About 9 pm, just when I was feeling up to eating and drinking a little, my nurse breezed in and told me my stand-in doctor had ordered no food or drink (I was dying of thirst) as she had scheduled an invasive test with anesthesia for the next morning. She thought I might have endocarditis. I objected but apparently too weakly as I was still suffering from the day’s activities.
About midnight I was feeling up to the challenging these orders, writing to all my real doctors (having a notebook is a benefit) and created quite a fuss. Its turns out that stand-in doctor had ordered this test because she miss-read a single blood test as two separate positive tests for the bacteria enterococcus in the blood – a serious mistake.
One of indicators to suspect endocarditis is two consecutive positive blood tests. It was this mistake coupled with her incomplete reading of my chart that had caused her to order the test. As a rule, I simply don’t take kindly to ANY doctor making orders that affect my well-being without speaking with me, especially when the procedure is invasive.
The next morning I had confirmation from my other doctors that endocarditis while a risk was not yet suspected in me and that the stand-in doctor had acted prematurely. I had a very direct meeting with her – OK really a confrontation as I was and remain pissed with her. The result of the meeting was I essentially removed her from my care. I have heard she was upset by my directness however, she was defensive and when it comes to my health and treatment, I simply won’t tolerate it. Had she been upfront with me we might have resolved this matter more amicably.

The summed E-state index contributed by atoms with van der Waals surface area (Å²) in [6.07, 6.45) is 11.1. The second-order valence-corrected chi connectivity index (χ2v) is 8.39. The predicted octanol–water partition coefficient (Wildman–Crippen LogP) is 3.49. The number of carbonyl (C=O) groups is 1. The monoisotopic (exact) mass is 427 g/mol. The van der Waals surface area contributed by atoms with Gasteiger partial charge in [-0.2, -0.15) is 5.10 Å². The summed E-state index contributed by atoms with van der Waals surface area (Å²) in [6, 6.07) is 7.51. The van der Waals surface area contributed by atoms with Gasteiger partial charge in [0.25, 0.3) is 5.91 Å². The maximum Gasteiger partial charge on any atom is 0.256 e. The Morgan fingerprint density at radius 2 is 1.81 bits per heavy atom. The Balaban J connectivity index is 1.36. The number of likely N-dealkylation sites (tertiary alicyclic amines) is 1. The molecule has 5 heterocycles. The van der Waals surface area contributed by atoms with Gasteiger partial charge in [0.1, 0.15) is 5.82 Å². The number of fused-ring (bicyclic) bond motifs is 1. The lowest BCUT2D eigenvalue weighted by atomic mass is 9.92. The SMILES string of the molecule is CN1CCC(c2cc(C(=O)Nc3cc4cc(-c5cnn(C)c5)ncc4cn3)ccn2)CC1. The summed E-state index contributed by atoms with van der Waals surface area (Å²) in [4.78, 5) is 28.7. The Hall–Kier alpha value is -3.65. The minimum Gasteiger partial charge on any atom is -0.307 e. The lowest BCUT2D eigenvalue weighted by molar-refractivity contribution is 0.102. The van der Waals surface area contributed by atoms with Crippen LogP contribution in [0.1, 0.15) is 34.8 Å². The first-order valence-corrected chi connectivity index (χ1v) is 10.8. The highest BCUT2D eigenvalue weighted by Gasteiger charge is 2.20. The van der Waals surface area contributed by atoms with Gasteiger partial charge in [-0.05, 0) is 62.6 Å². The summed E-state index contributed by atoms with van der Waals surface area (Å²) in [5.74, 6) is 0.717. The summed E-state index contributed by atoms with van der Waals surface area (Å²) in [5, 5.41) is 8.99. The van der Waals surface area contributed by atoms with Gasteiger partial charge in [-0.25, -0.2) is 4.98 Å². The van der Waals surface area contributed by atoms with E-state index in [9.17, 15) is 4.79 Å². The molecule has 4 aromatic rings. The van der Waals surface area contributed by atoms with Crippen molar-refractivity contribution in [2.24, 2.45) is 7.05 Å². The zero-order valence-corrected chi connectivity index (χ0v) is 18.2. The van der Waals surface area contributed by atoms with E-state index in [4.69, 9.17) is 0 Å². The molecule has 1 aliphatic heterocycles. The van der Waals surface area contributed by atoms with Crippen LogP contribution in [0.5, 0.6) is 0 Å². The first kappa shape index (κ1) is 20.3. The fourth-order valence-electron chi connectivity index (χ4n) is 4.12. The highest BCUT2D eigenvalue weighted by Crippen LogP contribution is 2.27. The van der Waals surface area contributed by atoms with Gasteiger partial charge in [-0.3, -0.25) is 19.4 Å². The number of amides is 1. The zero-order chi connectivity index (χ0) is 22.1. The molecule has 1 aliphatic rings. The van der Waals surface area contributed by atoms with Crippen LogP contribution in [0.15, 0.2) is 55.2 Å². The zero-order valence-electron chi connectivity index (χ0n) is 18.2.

July 15, 2013. Are we done yet? Sadly, no, a follow-up X-ray and CT scan revealed what looked like two or three more stones with both kidneys affected. Had another surgery on July 15th. It was successful and they removed another 25 or so little stones. The CT saw these stones as only 2 or 3 so the surgery expanded to accommodate. This surprise is not uncommon as the CT resolution while much better than X-Ray still is lacking ability to see small tightly packed stones and they often appear as a single stone) This meant instead of a quick 45-minute surgery, it became a little longer lasting about 4 hours. Essentially I had begged the surgeon to perform this surgery on guts with no anesthesia or sedatives and I felt good following it going home by 3:30 pm.
Continued on the IV antibiotics until July 19th. The theory all along is if they can get me completely stone free, there is a chance that the multiple drug resistant bug will not be able to survive the antibiotics that are still effective against the bug.
As of July 24th, the laboratory hasn’t been able to detect the bug and this is a positive development.
The stents were removed on July 30th during an office visit and so now, life is good…
Inversion Therapy: After my last surgery, inversion therapy was suggested to help rid me of stone fragments. The idea is to elevate the body (head down) at a 35 degree angle, which better positions your kidneys so that stones that accumulated into the lower lobes can travel to the ureters and then exit the body.